Los Angeles Theater: Flashback to yesteryear . . . and a Latino renaissance on Broadway
I went back in time the other day to see inside the Los Angeles Theater, at 625 S. Broadway.
The Los Angeles was the last of the great motion picture palaces built on Broadway. It was completed in 1931. Today it is queen of the 13 houses that remain in operation on Broadway between 3rd and 9th streets.
I was invited on my nostalgic tour by Archie Herzoff, director of public relations for Metropolitan Theatres Corp., which owns and operates them all.
It is the only large concentration of vintage movie theaters left in America.
As a high school boy, when I lived only a mile from Broadway, I used to spend Saturdays in those theaters. For 15 cents you could see three features. I have no doubt that I have been in every one of them--Palace, Arcade, Broadway, Orpheum, Cameo, State, Rialto, Tower, Roxie, Olympic, United Artists, Million Dollar and Los Angeles.
I remember walking into those opulent interiors, surrounded by the glory of the Renaissance, or the age of Baroque, and spending two or three hours in the dream world of the movies. When I came out again the sky blazed; the heat bounced off the sidewalk; traffic sounds filled the street; I was back in the hard reality of the Depression.
I walked south on Broadway past the Million Dollar Theater, at 3rd Street. It was built in 1917 and named for its cost. The Spanish titles on the marquee today attest to the changing ethnic nature of the street. So do the names of popular idols embedded in the sidewalk--Pedro Infante, Cantinflas, Pedro Armendariz, Jorge Negrete.
At 4th Street the empty shell of the old Broadway store also bears witness to the changing demographics. From 3rd to 9th the street is entirely Latinized. It might be a street in the heart of Mexico. Mexican music blasts out to the sidewalk from stereo shops. Taco stands abound. Merchants roll their wares out to the sidewalk on racks--clothing, jewelry, leather goods, shoes. All the signs are either in Spanish or bilingual.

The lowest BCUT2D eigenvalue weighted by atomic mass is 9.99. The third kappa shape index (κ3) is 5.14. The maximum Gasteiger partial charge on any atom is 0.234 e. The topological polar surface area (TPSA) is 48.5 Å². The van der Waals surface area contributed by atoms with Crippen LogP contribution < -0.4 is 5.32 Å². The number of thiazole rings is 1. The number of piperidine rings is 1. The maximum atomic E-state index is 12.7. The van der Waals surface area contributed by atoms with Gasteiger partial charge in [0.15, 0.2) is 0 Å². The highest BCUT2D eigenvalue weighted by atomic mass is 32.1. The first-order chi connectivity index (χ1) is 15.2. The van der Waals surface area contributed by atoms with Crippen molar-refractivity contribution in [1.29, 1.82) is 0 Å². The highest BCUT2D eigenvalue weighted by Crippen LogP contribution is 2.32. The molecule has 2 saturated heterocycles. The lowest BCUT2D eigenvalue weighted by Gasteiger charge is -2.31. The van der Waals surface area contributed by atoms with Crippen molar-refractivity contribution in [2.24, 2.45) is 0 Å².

Broadway obviously had been rescued and revitalized by the Spanish-speaking population.
Herzoff was waiting for me inside the theater doors with three executives of the corporation: Danny Hernandez and Leonardo Ledesma, downtown district managers, and Morton Lippe, head film buyer and booker, who had started with Metropolitan as an usher in 1940. (The survival of the Metropolitan theaters is owed to three generations of one family. Joseph H. Corwin, an Iowa theater owner who bought the Broadway theater in 1923; his son, Sherrill, and Sherrill’s son, Bruce C. Corwin, and his twin sister, Bonnie Fuller.)
I remarked that it was the first time I had ever got into the Los Angeles Theater free.
Lippe talked my language. After high school I had been an usher at the Stadium on Pico. It is now a synagogue. “I made $17 a week,” I recalled.
“You were rich,” said Lippe. “I made $11 a week to start. They put an ad in the paper for seven jobs. Three hundred applicants turned up. I didn’t have any of the qualifications, but I got a job.”
I said I had had to spend one Saturday morning on a ladder changing light bulbs in the chandelier, and after that I quit. “Yes,” he said, “we used to have to wipe every bulb off and screw it back in.”
The Los Angeles was ornate and opulent beyond my memories. Like the Million Dollar, it had cost a million. It opened in 1931 for the premiere of Charles Chaplin’s “City Lights.” Its lobby suggests nothing less than the glory of Versailles. The space is enclosed with mirrors and ornamented with colossal marble columns, bronze banisters and sumptuous chandeliers.
The auditorium itself is crowned by an ornate ceiling with trompe l’oeil murals. Backlighted classic sculptures stand in sidewall niches. It is palatial beyond the dreams of a prince.
But its triumph is downstairs. A sign of recent vintage says, “Banos. Damas y Caballeros. Abajo.” (Bathrooms. Ladies and Gentlemen. Downstairs.)
First one enters a grand lounge. Oval-shaped and as big as a basketball court. “This used to be lined with Louis XVI chairs,” Lippe recalled.
The lounge leads into the ladies’ powder room, which is lined with mirrors and dressers, and then into a long room lined by toilet stalls on either side--each stall done in a different kind of marble and each toilet bowl of a different pastel shade. Pink. Jade. Beige. Blue. It was elegant beyond any such facility I had seen.
Almost all the patrons of the Los Angeles and its sister theaters are Spanish-speaking, but the Los Angeles, State, Palace, Tower, Rialto and Cameo show American movies without subtitles.
“Latinos love American films,” Hernandez explained. “In Mexico, 70% of the theaters show American films.”
He said 50% of their patrons come downtown by bus.
“On Sundays,” Lippe said, “they bring the whole family. There’s no such thing as a baby sitter.”
He recalled that the Los Angeles had been dark for years during the Depression, but in the war years it became a favorite with soldiers and sailors. “It was open from 8 a.m. to 6 a.m. We closed two hours just to clean up. We took in big money. At 85 cents and $1 a seat we would take in $30,000 a week.’
“Then, in the ‘50s, the bottom dropped out. The baby boom. Drive-ins. People moved to the suburbs.”
And of course TV came along.
Today the Latino renaissance has brought it back.